Here’s another good reason to get more shut-eye and avoid sleep deprivation: skimping on sleep may give you the same kind of "munchies" pot smokers get—putting you at risk for weight gain. That’s because our brains naturally produce chemicals similar to those found in marijuana, called endocannabinoids.

“These chemicals have appetite-enhancing effects. They drive eating for pleasure, and seem to cause us to select yummier foods that are higher in fat, sugar, and salt,” says University of Chicago sleep expert Erin Hanlon, Ph.D., whose study on the subject was recently published in the journal Sleep.

“When we don’t sleep enough, there are higher concentrations of this chemical in our blood,” Hanlon says—and that could make the mid-afternoon allure of the cookie jar even harder to resist, which in turn can make you gain weight. “There is clearly a link between loss of sleep and an increase in the risk of obesity,” Hanlon says.

To test the hypothesis that lack of sleep results in elevated endocannabinoid levels, Hanlon and her team recruited 14 volunteers and allowed them to sleep either a healthy 8.5 hours per night or just 4.5 hours per night for four consecutive nights in the University of Chicago sleep lab. (All the volunteers underwent four-day stints of both sleep patterns.) Hourly monitoring of their blood revealed that the endocannabinoid levels of the 8.5-hours-per-night group peaked around lunchtime and then quickly fell again about 2 hours later. On the other hand, endocannabinoid levels in the sleep-deprived group peaked around 2 p.m. and remained elevated throughout the afternoon and evening.

Hanlon and her team then monitored the amount and type of food the volunteers ate. After both long sleep sessions and short sleep sessions, they consumed the same amount of calories at mealtimes. But between lunch and dinner the participants consumed around 600 calories in snacks after having a full night’s sleep, but a much higher 1,000 calories after the short sleep session.

In addition, the short sleepers were less able to resist eating tasty foods and consumed nearly twice as much fat and protein than they did after the longer sleep sessions. “The increased snacking occurred at the same time that we observed the increase in endocannabinoid levels," Hanlon says.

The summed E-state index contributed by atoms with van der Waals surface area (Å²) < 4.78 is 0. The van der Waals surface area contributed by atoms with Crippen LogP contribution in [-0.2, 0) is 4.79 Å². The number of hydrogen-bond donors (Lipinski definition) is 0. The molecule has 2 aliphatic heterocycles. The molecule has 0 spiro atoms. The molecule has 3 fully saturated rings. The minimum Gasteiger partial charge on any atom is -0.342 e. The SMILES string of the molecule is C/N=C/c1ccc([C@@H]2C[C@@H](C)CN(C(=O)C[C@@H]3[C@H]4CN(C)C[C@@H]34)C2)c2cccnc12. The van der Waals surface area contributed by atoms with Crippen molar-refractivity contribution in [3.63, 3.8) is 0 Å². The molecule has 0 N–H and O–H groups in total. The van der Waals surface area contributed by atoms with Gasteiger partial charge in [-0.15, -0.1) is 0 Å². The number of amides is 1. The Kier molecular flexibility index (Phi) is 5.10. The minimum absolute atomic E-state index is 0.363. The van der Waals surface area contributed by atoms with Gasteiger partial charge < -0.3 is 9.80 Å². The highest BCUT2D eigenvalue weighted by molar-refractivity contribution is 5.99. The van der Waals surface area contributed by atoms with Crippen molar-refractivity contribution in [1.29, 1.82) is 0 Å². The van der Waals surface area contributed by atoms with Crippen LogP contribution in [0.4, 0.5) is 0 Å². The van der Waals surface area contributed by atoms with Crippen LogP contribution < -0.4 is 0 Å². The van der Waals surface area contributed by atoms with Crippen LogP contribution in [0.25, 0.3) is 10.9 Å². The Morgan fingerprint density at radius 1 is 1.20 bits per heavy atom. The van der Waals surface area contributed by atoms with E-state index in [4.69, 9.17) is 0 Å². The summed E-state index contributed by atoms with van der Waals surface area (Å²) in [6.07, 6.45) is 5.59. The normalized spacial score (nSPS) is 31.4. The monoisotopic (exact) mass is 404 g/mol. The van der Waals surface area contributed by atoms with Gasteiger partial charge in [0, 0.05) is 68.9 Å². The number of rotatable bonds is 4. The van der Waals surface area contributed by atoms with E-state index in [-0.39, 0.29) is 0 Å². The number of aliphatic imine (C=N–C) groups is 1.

Lack of sleep didn’t just hinder the volunteers’ self-control. When questioned about how they felt, participants who were sleep-deprived reported stronger feelings of hunger than they did when they had slept 8.5 hours. The exact amount of sleep needed to avoid raising your endocannabinoid levels isn't clear, and is likely based on individual sleep needs, Hanlon says. But according to the National Sleep Foundation, adults should get between 7 to 9 hours of sleep per night.

Researchers and dietitians have long known there is a connection between lack of sleep and weight gain, but much of the research has focused on the chemicals leptin, ghrelin, and cortisol—other key chemicals known to affect our metabolism and hunger patterns. Hanlon’s research also monitored those chemicals, but it is the first to link lack of sleep and overeating to endocannabinoids. “Our study reinforces the importance of having good sleep hygiene,” Hanlon says. “Getting enough sleep is an essential aspect of maintaining overall good health.

But getting enough sleep isn’t always easy. According to a recent Consumer Reports survey, 68 percent of Americans—an estimated 164 million—struggle with sleep at least once a week, and 27 percent of Americans have trouble falling asleep or staying asleep most nights. If you are one of them, and feel the effects of sleep deprivation, consult our guide to falling asleep and staying asleep. It could help you avoid taking sleeping pills or using other sleep aids—and might help you shed a few pounds as well.